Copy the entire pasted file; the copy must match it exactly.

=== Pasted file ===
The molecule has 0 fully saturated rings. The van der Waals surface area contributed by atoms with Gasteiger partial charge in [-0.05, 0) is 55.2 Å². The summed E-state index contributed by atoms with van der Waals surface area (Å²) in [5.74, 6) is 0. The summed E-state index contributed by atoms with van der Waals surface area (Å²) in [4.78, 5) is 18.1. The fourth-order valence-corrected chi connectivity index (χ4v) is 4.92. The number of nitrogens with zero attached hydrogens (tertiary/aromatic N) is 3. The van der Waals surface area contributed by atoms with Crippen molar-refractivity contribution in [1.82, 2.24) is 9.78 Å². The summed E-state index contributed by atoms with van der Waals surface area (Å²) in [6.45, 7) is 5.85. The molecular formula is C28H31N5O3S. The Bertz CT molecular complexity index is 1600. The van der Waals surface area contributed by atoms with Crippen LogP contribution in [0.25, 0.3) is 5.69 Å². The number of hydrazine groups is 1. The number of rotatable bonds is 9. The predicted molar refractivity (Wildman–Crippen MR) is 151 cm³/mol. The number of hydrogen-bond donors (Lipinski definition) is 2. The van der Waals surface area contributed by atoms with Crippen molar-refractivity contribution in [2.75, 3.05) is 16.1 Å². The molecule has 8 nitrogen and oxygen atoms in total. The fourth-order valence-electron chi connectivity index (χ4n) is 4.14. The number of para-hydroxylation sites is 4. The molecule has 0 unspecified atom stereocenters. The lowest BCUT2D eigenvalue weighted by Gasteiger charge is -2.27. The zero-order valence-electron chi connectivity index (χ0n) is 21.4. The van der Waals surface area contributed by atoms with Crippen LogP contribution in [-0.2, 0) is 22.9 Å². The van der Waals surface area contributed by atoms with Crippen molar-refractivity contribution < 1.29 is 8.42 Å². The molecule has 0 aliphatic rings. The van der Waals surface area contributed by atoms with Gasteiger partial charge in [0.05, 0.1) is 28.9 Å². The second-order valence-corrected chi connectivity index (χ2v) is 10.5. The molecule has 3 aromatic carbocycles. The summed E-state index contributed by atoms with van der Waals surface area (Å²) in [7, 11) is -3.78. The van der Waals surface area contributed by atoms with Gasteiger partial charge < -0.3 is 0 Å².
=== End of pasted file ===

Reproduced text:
The molecule has 0 fully saturated rings. The van der Waals surface area contributed by atoms with Gasteiger partial charge in [-0.05, 0) is 55.2 Å². The summed E-state index contributed by atoms with van der Waals surface area (Å²) in [5.74, 6) is 0. The summed E-state index contributed by atoms with van der Waals surface area (Å²) in [4.78, 5) is 18.1. The fourth-order valence-corrected chi connectivity index (χ4v) is 4.92. The number of nitrogens with zero attached hydrogens (tertiary/aromatic N) is 3. The van der Waals surface area contributed by atoms with Crippen molar-refractivity contribution in [1.82, 2.24) is 9.78 Å². The summed E-state index contributed by atoms with van der Waals surface area (Å²) in [6.45, 7) is 5.85. The molecular formula is C28H31N5O3S. The Bertz CT molecular complexity index is 1600. The van der Waals surface area contributed by atoms with Crippen LogP contribution in [0.25, 0.3) is 5.69 Å². The number of hydrazine groups is 1. The number of rotatable bonds is 9. The predicted molar refractivity (Wildman–Crippen MR) is 151 cm³/mol. The number of hydrogen-bond donors (Lipinski definition) is 2. The van der Waals surface area contributed by atoms with Crippen molar-refractivity contribution in [2.75, 3.05) is 16.1 Å². The molecule has 8 nitrogen and oxygen atoms in total. The fourth-order valence-electron chi connectivity index (χ4n) is 4.14. The number of para-hydroxylation sites is 4. The molecule has 0 unspecified atom stereocenters. The lowest BCUT2D eigenvalue weighted by Gasteiger charge is -2.27. The zero-order valence-electron chi connectivity index (χ0n) is 21.4. The van der Waals surface area contributed by atoms with Crippen LogP contribution in [-0.2, 0) is 22.9 Å². The van der Waals surface area contributed by atoms with Crippen molar-refractivity contribution < 1.29 is 8.42 Å². The molecule has 0 aliphatic rings. The van der Waals surface area contributed by atoms with Gasteiger partial charge in [0.05, 0.1) is 28.9 Å². The second-order valence-corrected chi connectivity index (χ2v) is 10.5. The molecule has 3 aromatic carbocycles. The summed E-state index contributed by atoms with van der Waals surface area (Å²) in [7, 11) is -3.78. The van der Waals surface area contributed by atoms with Gasteiger partial charge < -0.3 is 0 Å².